Caste in doubtIf the struggle is for the rights of everyone, how can that ‘everyone’ not include Dalits?
The constitution amendment proposal has finally been introduced in the legislature-parliament. With that, the government has made good on the assurances given by the top leaders in the run-up to its promulgation that the constitution is a ‘living document’ and by definition subject to change. Unfortunately, rather than viewing this development as a step forward, the country is torn between heaving a sigh of relief and bracing for agitations to break out and disrupt everyday life across the country.
No one appears ready to wholeheartedly embrace the proposed amendments, with dissenting voices as loud within the ruling coalition as well. We were even treated to the incongruous sight of the CPN-UML Chairman, KP Oli, being lectured at by Kamal Thapa, head of the newly regrouped Pancha rightists, and urged to display a bit less rigidity for the sake of getting the nation out of this impasse. The counterpoint to the UML position that the amendments go too far is Upendra Yadav’s that they fall far short. How and when the twain will meet, if ever, is something we will have to suffer through.
Caught between these two contrasting stances are the Madhes-based parties, who seem quite prepared for some kind of honourable resolution. But they appear to be in a bind about how they should deal with Upendra Yadav. The proposed amendments are largely aimed at addressing demands emanating from Madhesi groups, while Yadav has now broadened his party base to also include others, mainly Janajatis. It is but to be expected that he would push for a much broader amendment package. As the statement he put out together with Baburam Bhattarai puts it: ‘Constitutional amendment has to end discrimination on the basis of class, caste/ethnicity, gender, language, culture, religion and geography.’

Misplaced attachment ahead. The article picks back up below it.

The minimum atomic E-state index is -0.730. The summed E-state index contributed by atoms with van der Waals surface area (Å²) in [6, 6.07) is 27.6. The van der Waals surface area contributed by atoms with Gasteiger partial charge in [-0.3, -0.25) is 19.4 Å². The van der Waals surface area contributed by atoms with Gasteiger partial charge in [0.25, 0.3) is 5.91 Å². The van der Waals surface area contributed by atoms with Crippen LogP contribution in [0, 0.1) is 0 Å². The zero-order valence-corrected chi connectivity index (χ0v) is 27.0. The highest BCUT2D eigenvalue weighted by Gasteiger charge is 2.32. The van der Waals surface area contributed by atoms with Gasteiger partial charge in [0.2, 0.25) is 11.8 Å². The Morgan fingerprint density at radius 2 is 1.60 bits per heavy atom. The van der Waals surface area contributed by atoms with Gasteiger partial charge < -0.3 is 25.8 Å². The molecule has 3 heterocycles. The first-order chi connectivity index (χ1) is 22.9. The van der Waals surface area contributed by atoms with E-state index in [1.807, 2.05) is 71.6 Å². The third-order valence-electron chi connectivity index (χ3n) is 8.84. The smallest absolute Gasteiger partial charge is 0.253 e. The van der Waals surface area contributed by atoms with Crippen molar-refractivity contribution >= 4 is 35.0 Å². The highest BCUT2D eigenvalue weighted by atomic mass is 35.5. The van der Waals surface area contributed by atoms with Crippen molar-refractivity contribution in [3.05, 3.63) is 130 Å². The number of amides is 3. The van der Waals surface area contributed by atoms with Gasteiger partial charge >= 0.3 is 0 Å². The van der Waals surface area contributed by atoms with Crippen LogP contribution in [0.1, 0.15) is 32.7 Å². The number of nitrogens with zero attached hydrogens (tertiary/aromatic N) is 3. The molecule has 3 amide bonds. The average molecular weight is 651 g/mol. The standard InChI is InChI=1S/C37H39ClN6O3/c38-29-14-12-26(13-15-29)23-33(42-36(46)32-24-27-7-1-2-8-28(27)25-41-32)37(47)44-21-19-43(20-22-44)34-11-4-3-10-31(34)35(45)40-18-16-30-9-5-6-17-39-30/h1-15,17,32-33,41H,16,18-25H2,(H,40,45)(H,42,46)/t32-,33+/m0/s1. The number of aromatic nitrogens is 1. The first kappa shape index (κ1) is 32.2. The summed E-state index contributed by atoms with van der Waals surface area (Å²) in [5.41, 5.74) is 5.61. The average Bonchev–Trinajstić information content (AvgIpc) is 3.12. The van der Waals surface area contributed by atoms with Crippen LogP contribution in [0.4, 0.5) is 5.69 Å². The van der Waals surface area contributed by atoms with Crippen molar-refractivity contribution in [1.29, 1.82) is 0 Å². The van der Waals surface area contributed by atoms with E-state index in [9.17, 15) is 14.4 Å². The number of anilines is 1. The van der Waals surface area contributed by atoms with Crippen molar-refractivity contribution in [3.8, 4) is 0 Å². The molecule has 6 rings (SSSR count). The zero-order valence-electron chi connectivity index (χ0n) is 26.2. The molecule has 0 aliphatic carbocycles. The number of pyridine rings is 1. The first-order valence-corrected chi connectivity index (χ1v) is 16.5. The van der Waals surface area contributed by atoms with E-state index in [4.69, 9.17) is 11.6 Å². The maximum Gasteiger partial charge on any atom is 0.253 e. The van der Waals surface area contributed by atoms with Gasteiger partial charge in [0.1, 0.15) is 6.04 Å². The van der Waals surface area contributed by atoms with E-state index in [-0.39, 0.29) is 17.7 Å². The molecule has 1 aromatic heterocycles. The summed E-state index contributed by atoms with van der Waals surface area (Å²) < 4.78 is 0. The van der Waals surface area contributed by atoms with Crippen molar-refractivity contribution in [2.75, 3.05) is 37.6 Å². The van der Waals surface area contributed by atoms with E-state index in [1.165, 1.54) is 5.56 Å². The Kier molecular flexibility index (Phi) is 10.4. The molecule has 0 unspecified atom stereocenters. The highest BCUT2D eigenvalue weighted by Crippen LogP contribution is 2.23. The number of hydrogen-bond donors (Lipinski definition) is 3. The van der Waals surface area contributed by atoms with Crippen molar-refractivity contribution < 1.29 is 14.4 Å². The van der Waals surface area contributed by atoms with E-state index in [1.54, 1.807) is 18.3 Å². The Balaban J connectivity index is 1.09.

The content of the statement sounds remarkably similar to those that we have heard from the Maoists for a long time, and not surprising at all given that the two signatories are both former Maoists. But it also amazing how the statement echoes what the UML once stood for. In August 1989, on the eve of forming the United Left Front, in its then avatar as the underground CPN-ML, the party had demanded an end to the hegemony of one religion and also an end to the hegemony of caste, language and culture and the right to education in the mother tongue. Like everything else, parties also evolve.
Oppressed many times over
The political change of 2006 resulted in what proved to be a momentary heyday of the uplifting idea of building an inclusive society. Articulated in numerous statutory and policy documents, that emancipatory sentiment has been greatly expanded in recent years to consist of, in Yadav and Bhattarai’s language, ‘Madhesi, Tharu, Adivasi Janajati, Khas, Muslim, Shilpi (Dalit), oppressed, marginalised and minority communities and backward areas’. The other notable feature over time is that while there has been some amount of resentment at groups like Madhesis and Janajatis being granted favoured status, a near-consensus exists on the need to provide special support to Dalits. Yet, that is where both state and society have failed quite badly.